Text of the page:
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Buyers guide: What to wear cycling in winter

Emma Cole
19 Nov 2021

Determined to ride through the darker months? Our winter cycling gear checklist will help keep you warm and happy

Winter may still be the toughest time of year to ride a bike, but thanks to a revolution in winter cycling gear manufacture, it's about a million times easier than it used to be.

OK, that may be a bit of an exaggeration, but things have definitely moved on from when cyclists used to use boil-in-the-bag throw-over jackets and repurposed diving gloves to fend off the weather. 

Covering everything from the socks on your feet up to the cap on your head, below is our latest winter cycling gear checklist to help stop grim weather from ruining your ride.

Plus if you scroll to the end you'll find additional tips on how to get through the winter in comfort...

Essential gear for winter cycling

1. Neck tube 

GripGrab multifunctional merino neck warmer

A much-overlooked item when it comes to a winter wardrobe is the neck tube or neckwarmer.

More than just a good way to add a dash of raffish elegance to your winter cycling look, neck tubes are great for keeping your neck warm and for providing a membrane through which to breath when the air outside starts hovering around the bit of the thermometer where brass monkeys get nervous.

As much as these things are pretty much all the same, we like this Gripgrab number. Stretchy, decently warm and made of merino wool, it'll go for a long time before needing a wash while it's also pleasingly soft. 

2. Cycling base layer

Isadore Merino Long Sleeve Base Layer

What helps keep you warm is the air your clothing traps, and the more layers you wear, the more air you'll trap.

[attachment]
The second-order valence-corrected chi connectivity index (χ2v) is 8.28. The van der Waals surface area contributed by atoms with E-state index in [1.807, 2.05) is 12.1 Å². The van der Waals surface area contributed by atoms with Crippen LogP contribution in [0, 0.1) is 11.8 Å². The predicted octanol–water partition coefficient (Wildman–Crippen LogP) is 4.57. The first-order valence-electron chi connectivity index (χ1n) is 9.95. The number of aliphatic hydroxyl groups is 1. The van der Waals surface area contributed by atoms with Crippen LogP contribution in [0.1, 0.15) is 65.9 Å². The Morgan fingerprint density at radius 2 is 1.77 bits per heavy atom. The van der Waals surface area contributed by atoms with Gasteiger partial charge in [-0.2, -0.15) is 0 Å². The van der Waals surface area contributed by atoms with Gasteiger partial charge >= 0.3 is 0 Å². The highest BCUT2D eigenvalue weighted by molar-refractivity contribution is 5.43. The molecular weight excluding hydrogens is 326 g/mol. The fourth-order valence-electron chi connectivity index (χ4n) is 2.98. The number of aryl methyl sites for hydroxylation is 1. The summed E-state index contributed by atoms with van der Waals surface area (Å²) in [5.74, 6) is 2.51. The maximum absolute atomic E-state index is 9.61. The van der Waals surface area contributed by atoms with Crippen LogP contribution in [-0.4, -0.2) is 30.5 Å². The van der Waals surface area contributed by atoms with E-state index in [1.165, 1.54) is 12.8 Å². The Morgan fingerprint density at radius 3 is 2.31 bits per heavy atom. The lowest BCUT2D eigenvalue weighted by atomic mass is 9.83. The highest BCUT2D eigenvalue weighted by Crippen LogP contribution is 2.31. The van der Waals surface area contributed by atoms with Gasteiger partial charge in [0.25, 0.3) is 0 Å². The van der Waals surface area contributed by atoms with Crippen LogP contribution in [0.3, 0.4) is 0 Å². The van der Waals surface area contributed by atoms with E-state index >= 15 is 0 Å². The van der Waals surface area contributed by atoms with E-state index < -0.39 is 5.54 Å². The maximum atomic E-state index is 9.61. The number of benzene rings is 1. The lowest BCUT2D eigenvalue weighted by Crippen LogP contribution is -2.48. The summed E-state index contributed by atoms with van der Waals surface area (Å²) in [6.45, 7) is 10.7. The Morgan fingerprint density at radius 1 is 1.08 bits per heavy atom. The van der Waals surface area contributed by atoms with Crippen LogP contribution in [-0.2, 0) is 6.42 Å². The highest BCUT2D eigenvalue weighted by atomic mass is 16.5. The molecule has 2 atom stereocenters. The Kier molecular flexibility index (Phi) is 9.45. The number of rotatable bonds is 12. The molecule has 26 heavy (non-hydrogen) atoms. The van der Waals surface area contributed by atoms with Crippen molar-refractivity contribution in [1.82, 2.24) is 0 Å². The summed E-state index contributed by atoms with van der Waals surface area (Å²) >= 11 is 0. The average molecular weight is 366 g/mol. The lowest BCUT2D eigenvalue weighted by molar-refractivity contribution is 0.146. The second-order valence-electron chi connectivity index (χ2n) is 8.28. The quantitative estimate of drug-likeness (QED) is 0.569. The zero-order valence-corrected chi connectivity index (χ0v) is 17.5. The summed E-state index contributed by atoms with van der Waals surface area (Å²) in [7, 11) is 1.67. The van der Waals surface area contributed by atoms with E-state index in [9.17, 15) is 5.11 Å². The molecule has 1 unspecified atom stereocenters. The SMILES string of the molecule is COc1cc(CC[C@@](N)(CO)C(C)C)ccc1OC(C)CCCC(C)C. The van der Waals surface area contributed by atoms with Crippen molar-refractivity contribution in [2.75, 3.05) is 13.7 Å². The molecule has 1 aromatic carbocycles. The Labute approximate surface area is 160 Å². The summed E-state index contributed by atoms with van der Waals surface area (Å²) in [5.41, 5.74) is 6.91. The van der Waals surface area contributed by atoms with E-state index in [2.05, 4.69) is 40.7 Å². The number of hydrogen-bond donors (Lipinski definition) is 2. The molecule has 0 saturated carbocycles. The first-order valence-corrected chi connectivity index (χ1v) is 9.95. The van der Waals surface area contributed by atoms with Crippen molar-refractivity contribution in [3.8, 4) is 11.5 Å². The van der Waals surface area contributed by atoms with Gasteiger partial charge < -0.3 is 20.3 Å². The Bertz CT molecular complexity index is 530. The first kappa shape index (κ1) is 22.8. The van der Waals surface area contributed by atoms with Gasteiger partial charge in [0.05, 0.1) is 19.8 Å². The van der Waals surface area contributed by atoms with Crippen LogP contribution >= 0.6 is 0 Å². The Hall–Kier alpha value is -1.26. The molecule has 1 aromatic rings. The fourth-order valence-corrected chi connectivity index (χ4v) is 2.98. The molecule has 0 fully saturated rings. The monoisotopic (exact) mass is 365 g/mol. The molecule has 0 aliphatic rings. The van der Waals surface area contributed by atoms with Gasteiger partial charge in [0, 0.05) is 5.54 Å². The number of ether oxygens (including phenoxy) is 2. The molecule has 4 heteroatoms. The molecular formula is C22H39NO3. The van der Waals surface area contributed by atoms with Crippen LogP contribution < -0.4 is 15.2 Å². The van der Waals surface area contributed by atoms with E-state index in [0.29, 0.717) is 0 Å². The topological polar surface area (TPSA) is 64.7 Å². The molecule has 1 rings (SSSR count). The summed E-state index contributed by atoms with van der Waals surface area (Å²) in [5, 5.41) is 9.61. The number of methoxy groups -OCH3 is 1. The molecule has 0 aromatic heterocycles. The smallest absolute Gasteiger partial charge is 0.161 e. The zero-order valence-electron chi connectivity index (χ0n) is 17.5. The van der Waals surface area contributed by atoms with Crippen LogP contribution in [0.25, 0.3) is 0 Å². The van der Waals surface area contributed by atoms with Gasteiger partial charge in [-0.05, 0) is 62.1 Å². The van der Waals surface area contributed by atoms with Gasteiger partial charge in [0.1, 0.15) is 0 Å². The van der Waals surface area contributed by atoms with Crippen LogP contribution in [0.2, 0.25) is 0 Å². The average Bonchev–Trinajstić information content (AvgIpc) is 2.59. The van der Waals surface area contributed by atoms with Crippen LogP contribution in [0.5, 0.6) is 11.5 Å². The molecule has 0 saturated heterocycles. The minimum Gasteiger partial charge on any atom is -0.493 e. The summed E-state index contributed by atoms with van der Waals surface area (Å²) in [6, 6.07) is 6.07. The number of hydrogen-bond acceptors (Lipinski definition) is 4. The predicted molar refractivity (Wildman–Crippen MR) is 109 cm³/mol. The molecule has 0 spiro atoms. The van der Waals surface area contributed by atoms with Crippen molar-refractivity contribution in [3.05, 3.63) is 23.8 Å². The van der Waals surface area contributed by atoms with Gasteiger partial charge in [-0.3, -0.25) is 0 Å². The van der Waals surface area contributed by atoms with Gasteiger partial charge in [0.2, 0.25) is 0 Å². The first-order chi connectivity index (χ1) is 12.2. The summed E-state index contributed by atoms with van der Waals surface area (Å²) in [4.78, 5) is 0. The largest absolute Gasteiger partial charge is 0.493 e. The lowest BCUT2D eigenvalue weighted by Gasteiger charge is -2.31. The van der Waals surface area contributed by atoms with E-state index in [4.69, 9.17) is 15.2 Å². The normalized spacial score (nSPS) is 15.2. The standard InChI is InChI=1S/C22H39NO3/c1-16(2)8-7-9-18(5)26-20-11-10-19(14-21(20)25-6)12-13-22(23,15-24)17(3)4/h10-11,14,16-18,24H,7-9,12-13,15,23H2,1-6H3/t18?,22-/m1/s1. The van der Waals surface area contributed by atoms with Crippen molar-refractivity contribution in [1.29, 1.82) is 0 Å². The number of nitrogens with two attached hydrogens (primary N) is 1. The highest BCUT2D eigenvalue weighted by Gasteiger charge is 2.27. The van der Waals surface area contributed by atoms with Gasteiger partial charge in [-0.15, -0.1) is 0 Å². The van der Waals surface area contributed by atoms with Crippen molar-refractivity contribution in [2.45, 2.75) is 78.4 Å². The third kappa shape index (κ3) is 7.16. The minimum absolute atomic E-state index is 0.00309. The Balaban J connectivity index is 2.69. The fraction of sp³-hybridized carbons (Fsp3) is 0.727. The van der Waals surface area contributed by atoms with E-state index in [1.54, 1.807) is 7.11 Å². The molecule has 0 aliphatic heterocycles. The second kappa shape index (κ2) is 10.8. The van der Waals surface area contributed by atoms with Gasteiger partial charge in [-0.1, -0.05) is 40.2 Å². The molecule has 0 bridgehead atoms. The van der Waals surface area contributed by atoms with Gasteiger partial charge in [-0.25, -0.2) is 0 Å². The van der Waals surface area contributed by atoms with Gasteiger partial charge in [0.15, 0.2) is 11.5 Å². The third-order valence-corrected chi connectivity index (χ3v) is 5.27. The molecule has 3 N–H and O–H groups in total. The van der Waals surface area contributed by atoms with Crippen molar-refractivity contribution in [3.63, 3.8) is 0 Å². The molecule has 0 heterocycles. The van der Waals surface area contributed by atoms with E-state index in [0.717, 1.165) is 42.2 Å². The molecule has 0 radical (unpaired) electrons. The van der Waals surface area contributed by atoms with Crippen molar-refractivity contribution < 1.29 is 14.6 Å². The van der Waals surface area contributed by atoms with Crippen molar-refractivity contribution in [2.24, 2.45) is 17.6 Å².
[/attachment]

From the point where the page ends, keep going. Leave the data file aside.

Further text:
Essential, then, is a high-quality base layer.

In winter, make sure it's long-sleeved and consider choosing merino wool which is ideal for keeping you warm but, because it's breathable, it allows sweat to evaporate. Better yet, it's a less stinky than synthetics.

Soft against the skin and coming in several pleasingly neutral shades, we find ourselves wearing this item for any number of activities from cycling to hiking, to general lounging.

3. Mid layer

Le Col Pro Aqua Zero long sleeve jersey

Depending on the weather, a mid-layer can also be used as an outer layer.

Ideally, you want a mid-weight winter jersey that'll keep you toasty when it's dry without causing you to overheat should you need to add a further layer of protection. 

Close-fitting and reasonably insulated, this style of jersey is likely to see plenty of use if you cycle year-round in the UK. This Le Col Aqua Zero long sleeve is an excellent option.

With hydrophobic rain protection, it can give you a little bit of protection if the heavens open while sublimated panelling will keep you warm.

With a full-length zip, three main pockets, a sleek race cut and reflective stripe, this jersey is function and fashion.

4. Bib tights

Rapha Pro Team winter bib tights

As with any clothing you want to last, it pays not to skimp when it comes to bibtights if you’re planning to ride through winter.

You want a pair that's fleece-lined ideally as chilly winds can pass through unlined ones too easily freezing your pins in the process. 

Rapha's Pro Team winter bib tights are warm and comfortable with  a high front and full length back which is good for keeping the chill out in winter. 

They are good for long rides in mixed conditions and have sturdy bib straps and reflective detailing too. 

5. Cycling gloves

GripGrab Hurricane Gloves